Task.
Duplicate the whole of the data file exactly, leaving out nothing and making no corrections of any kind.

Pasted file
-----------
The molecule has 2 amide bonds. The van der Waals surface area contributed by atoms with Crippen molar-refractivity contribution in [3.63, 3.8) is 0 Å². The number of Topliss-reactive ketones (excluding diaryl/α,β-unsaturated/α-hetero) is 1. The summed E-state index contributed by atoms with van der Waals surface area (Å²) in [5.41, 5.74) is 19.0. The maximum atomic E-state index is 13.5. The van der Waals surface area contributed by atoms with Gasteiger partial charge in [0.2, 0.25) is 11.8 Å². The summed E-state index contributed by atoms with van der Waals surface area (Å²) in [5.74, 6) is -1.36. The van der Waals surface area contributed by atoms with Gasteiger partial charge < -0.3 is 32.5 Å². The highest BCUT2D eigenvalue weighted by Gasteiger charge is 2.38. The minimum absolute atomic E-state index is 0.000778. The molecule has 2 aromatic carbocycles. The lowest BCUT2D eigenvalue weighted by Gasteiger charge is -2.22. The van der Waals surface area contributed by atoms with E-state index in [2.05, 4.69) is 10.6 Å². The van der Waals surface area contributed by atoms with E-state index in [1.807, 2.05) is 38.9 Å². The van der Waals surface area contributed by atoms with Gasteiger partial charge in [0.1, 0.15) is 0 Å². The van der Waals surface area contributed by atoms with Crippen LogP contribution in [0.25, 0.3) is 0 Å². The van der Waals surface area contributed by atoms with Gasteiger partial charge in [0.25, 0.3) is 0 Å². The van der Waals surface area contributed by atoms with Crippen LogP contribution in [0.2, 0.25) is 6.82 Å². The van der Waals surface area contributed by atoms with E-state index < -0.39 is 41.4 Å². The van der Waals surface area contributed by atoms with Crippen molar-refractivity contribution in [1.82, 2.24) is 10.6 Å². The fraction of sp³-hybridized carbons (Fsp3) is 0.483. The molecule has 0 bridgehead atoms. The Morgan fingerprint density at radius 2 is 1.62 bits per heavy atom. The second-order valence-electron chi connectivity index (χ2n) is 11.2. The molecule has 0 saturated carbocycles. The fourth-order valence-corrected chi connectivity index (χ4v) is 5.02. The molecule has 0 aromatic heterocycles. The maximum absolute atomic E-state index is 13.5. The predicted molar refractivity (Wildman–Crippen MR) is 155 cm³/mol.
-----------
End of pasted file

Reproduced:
The molecule has 2 amide bonds. The van der Waals surface area contributed by atoms with Crippen molar-refractivity contribution in [3.63, 3.8) is 0 Å². The number of Topliss-reactive ketones (excluding diaryl/α,β-unsaturated/α-hetero) is 1. The summed E-state index contributed by atoms with van der Waals surface area (Å²) in [5.41, 5.74) is 19.0. The maximum atomic E-state index is 13.5. The van der Waals surface area contributed by atoms with Gasteiger partial charge in [0.2, 0.25) is 11.8 Å². The summed E-state index contributed by atoms with van der Waals surface area (Å²) in [5.74, 6) is -1.36. The van der Waals surface area contributed by atoms with Gasteiger partial charge < -0.3 is 32.5 Å². The highest BCUT2D eigenvalue weighted by Gasteiger charge is 2.38. The minimum absolute atomic E-state index is 0.000778. The molecule has 2 aromatic carbocycles. The lowest BCUT2D eigenvalue weighted by Gasteiger charge is -2.22. The van der Waals surface area contributed by atoms with E-state index in [2.05, 4.69) is 10.6 Å². The van der Waals surface area contributed by atoms with E-state index in [1.807, 2.05) is 38.9 Å². The van der Waals surface area contributed by atoms with Gasteiger partial charge in [0.1, 0.15) is 0 Å². The van der Waals surface area contributed by atoms with Crippen LogP contribution in [0.25, 0.3) is 0 Å². The van der Waals surface area contributed by atoms with Gasteiger partial charge in [0.25, 0.3) is 0 Å². The van der Waals surface area contributed by atoms with Crippen LogP contribution in [0.2, 0.25) is 6.82 Å². The van der Waals surface area contributed by atoms with E-state index < -0.39 is 41.4 Å². The van der Waals surface area contributed by atoms with Crippen molar-refractivity contribution in [1.82, 2.24) is 10.6 Å². The fraction of sp³-hybridized carbons (Fsp3) is 0.483. The molecule has 0 bridgehead atoms. The Morgan fingerprint density at radius 2 is 1.62 bits per heavy atom. The second-order valence-electron chi connectivity index (χ2n) is 11.2. The molecule has 0 saturated carbocycles. The fourth-order valence-corrected chi connectivity index (χ4v) is 5.02. The molecule has 0 aromatic heterocycles. The maximum absolute atomic E-state index is 13.5. The predicted molar refractivity (Wildman–Crippen MR) is 155 cm³/mol.